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Since 2005, KNKX's School of Jazz has provided mentorship, learning and performance opportunities to Western Washington middle school, high school and college jazz students. A cornerstone of the station's signature community outreach program, it has directly impacted thousands of jazz students, band directors and professional musicians. School of Jazz is sponsored by Alaska Airlines and BECU.

School of Jazz: Rohan Wassink serves as guest DJ


Tenor saxophonist Rohan Wassink from Shorecrest High School will virtually join Abe Beeson as guest DJ tonight (Jan. 7) on Evening Jazz at 7 p.m. He is a junior and in the school's jazz band program. Listen to the show and read their Q&A. 

Which instrument do you play and why?
Tenor saxophone is my main instrument. I play it partially because my father had one at the time I was choosing a band instrument, but over time I’ve come to love the sound of the tenor saxophone in its own right. I like the range it covers, from low to high; I like the variety of tone qualities it can produce, from dark to light; and, I love the instrument’s ability to fit into many styles, from powerful big band music to ballads to funk to Latin-American genres.

What’s your all-time favorite jazz piece?
I think my all-time favorite jazz piece would have to be "The Wiggle Walk" by Benny Carter. I have a strong personal connection to this piece, since I played it at the first jazz camp I ever attended. I was in an ensemble with students from the top bands of schools like Roosevelt, and that piece really opened my eyes to what jazz could truly be. After finishing the camp, I went home and listened to all of the different versions of the song I could find, from the Count Basie recording to the one done by the United States Army Field Band Jazz Ambassadors. To this day I still listen to the song almost every week.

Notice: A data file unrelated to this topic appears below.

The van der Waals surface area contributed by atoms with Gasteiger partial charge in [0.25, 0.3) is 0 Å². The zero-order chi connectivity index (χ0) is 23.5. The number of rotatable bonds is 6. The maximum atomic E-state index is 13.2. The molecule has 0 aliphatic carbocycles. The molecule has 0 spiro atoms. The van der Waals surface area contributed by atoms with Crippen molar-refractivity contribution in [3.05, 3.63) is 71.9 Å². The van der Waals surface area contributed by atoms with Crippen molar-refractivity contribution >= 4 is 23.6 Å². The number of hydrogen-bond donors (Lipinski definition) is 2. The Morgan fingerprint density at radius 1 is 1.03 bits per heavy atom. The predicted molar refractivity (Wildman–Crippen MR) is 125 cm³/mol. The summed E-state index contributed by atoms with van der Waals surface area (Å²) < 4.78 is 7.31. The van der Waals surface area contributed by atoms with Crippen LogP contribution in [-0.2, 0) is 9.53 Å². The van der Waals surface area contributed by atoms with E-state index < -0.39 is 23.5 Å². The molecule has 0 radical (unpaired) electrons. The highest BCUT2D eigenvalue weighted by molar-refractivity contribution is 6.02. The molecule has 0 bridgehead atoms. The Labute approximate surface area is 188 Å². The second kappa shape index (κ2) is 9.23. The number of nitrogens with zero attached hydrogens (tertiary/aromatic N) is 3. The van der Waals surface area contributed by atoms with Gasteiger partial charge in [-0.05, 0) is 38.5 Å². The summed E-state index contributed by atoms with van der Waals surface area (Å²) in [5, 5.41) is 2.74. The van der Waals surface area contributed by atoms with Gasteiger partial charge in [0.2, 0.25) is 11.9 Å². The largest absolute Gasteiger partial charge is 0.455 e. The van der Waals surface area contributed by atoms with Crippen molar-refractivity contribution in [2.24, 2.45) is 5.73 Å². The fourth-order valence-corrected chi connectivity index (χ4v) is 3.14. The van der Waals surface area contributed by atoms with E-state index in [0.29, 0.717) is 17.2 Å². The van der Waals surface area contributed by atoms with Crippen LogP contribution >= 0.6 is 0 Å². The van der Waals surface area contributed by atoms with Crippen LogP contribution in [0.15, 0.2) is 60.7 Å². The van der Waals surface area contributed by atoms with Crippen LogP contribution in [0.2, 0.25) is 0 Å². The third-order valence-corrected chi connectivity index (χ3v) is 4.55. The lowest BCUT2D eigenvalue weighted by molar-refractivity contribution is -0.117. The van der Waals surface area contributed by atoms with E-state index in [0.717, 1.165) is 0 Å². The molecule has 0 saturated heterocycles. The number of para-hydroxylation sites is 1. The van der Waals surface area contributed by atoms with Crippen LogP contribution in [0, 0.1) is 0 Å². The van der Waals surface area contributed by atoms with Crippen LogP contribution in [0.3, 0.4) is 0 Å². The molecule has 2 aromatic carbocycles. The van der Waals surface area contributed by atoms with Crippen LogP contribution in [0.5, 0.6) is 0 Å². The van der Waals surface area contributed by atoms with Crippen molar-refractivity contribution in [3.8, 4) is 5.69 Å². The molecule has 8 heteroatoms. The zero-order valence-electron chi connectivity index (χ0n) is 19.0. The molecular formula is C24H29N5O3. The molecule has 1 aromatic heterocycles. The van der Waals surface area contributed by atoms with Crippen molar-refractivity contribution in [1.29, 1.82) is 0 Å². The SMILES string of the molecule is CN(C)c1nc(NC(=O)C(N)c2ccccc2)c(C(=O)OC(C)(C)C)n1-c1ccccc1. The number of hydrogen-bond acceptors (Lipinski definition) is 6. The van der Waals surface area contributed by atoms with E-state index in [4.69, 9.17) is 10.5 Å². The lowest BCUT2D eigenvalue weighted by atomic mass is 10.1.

Who is your jazz hero?
My jazz hero is probably Clifford Brown. Recently, I’ve really been inspired by his clean lifestyle and resistance to drugs and other things that damaged or sometimes ended the lives of many jazz musicians during that time period. Additionally, I really enjoy hearing the complex harmonic lines he uses in his improvisation, which to me never seem repetitive or overused. It’s also amazing that he reached such a high level before having his life taken by a car crash at a much too young age. I hope to transcribe some of his solos and play more of his tunes in the near future.

Why jazz?
I love jazz partly because of the way it helps me connect to my African American history, and how it can teach me about events that were going on during the time not just in music but society as a whole. Additionally, I love how powerful jazz can be. For example, Charles Mingus used his music to express his political viewpoint, his opinion about the actions taken by Governor Faubus, and his perspective on race through his song entitled “Fables of Faubus.” Additionally, Dave Brubeck was able to do some diplomatic bridge building by travelling to Poland and other countries bordering the Soviet Union during the Cold War. He also made a statement about racial inclusivity by refusing to stop his African American bassist from appearing on stage at a concert. A third reason I love jazz is that it has such a large variety and continues to develop as a myriad of styles, both old and new, are combined and personalized by each musician. I love the fact that each player can have their own style, and that old songs can always be played in new ways. With jazz, it always seems like there is something to listen to that I have never heard before. It provides a creative space in which the individual can express themself, delve deep into the things they are experiencing at that moment, and discover more about their own identity as well as those of their fellow musicians.


“Soulful” Roy Hargrove (KNKX Studio Session 2009)

“The Wiggle Walk” Count Basie (Kansas City Suite)

“As This Moment Slips Away” The Bad Plus (The Bad Plus Joshua Redman)

“Lullaby of Birdland” Sarah Vaughan (Sarah Vaughan with Clifford Brown)

“Nardis” Bill Evans Trio (Explorations)

“Take Me to the Alley” Gregory Porter (Take Me to the Alley)

“Night in Tunisia” Charlie Parker (Complete Savoy & Dial Master Takes)

“Struttin’ with some Barbecue” Marsalis Family (A Jazz Celebration)